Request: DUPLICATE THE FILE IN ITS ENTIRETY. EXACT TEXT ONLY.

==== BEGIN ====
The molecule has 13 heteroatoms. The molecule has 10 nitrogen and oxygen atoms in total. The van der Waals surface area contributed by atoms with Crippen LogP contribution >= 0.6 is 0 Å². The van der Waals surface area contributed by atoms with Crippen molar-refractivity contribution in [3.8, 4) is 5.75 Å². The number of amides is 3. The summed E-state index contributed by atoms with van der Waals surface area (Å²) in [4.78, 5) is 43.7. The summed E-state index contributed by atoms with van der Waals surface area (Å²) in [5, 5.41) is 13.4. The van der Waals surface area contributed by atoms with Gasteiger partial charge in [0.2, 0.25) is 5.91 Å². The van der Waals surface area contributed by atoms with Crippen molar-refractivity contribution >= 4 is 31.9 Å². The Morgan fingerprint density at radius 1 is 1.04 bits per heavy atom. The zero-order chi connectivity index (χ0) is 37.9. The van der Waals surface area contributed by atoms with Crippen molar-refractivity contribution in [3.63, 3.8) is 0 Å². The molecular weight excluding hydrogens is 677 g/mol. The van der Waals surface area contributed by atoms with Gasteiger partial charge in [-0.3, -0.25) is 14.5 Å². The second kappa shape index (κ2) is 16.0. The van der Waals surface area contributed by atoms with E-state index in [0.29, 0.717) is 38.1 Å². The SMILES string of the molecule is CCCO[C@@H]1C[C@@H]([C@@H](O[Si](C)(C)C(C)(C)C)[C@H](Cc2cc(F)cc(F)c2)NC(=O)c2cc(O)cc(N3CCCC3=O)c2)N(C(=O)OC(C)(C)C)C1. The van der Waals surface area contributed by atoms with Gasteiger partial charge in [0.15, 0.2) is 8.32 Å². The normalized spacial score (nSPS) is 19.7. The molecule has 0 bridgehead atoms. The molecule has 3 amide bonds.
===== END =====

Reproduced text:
The molecule has 13 heteroatoms. The molecule has 10 nitrogen and oxygen atoms in total. The van der Waals surface area contributed by atoms with Crippen LogP contribution >= 0.6 is 0 Å². The van der Waals surface area contributed by atoms with Crippen molar-refractivity contribution in [3.8, 4) is 5.75 Å². The number of amides is 3. The summed E-state index contributed by atoms with van der Waals surface area (Å²) in [4.78, 5) is 43.7. The summed E-state index contributed by atoms with van der Waals surface area (Å²) in [5, 5.41) is 13.4. The van der Waals surface area contributed by atoms with Gasteiger partial charge in [0.2, 0.25) is 5.91 Å². The van der Waals surface area contributed by atoms with Crippen molar-refractivity contribution >= 4 is 31.9 Å². The Morgan fingerprint density at radius 1 is 1.04 bits per heavy atom. The zero-order chi connectivity index (χ0) is 37.9. The van der Waals surface area contributed by atoms with Crippen molar-refractivity contribution in [3.63, 3.8) is 0 Å². The molecular weight excluding hydrogens is 677 g/mol. The van der Waals surface area contributed by atoms with Gasteiger partial charge in [-0.3, -0.25) is 14.5 Å². The second kappa shape index (κ2) is 16.0. The van der Waals surface area contributed by atoms with E-state index in [0.29, 0.717) is 38.1 Å². The SMILES string of the molecule is CCCO[C@@H]1C[C@@H]([C@@H](O[Si](C)(C)C(C)(C)C)[C@H](Cc2cc(F)cc(F)c2)NC(=O)c2cc(O)cc(N3CCCC3=O)c2)N(C(=O)OC(C)(C)C)C1. The van der Waals surface area contributed by atoms with Gasteiger partial charge in [0.15, 0.2) is 8.32 Å². The normalized spacial score (nSPS) is 19.7. The molecule has 0 bridgehead atoms. The molecule has 3 amide bonds.